Crockery and material - all the facts

What are the tastiest dishes that you prepare without the right dishes? Even the best cuisine is not worth much if the dishes are missing or impractical. Whether the dishes go well with the dishes often depends on the material of the plates and cups. Which materials are available for tableware and how they differ can be found here.


The main question before buying a new tableware should be the choice of material. Porcelain and ceramics sometimes have quite different properties. Common materials are also:

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  • porcelain
  • Ceramics
  • Stoneware
  • Glass
  • Wood
  • plastic
  • melamine
  • plastic
  • cardboard
  • tin
  • copper
  • silver
  • sheet

Ceramic or porcelain

Porcelain and ceramics are the most popular materials for tableware today. However, they are often confused because the terms are often mixed up a bit. The different properties of the two materials arise from the types of substances they are made of.

Porcelain pottery
fine coarser
thin-walled a bit thicker
slightly translucent larger pores
Kaolin clay Clay and quartz

Melting point

The porcelain has a significantly higher melting point because the finer kaolin clay is made from glass, similar to the quartz sand, and melts at a higher temperature. As a result, the porcelain, like glass, has a particularly smooth and fine surface, which can often be slightly translucent. High quality porcelain is usually sold at around 1.Melted 450 degrees.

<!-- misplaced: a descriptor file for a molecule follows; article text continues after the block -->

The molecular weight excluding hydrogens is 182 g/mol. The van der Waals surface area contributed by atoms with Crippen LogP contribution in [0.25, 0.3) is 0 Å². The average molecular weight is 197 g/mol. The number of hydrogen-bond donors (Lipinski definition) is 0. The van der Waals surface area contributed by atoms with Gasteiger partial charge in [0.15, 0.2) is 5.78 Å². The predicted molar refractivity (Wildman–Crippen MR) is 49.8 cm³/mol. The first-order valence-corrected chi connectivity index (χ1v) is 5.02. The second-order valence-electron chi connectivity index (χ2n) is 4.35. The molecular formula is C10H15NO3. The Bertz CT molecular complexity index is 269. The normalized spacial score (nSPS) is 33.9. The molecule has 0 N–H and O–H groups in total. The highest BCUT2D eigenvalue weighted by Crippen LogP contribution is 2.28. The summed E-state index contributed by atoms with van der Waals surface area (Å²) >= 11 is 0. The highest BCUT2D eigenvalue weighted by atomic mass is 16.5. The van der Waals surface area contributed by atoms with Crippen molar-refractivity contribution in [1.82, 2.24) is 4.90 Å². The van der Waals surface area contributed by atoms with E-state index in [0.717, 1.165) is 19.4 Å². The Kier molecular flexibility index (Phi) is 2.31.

The most striking difference between ceramic or stoneware and porcelain is the look. The pure, clear white is only offered by porcelain due to the high melting temperatures. The distinction between fine and coarse ceramics speaks for itself. Ceramic has larger pores and a structure that is by no means as fine as porcelain.


Ceramic is usually provided with a glaze, otherwise it is not waterproof. Often the glaze is also used to simulate a more noble surface, so that porcelain and ceramics are sometimes difficult to distinguish because of the glaze.

Tips & Tricks If you frequently heat food in the microwave, ceramics are not ideal. You should then use porcelain dishes, as the porcelain does not heat up as much. Due to the open-pored, coarser structure, the water molecules contained in the ceramic can heat up and the plate or bowl becomes extremely hot. In the worst case, the ceramic will crack or crack in the microwave.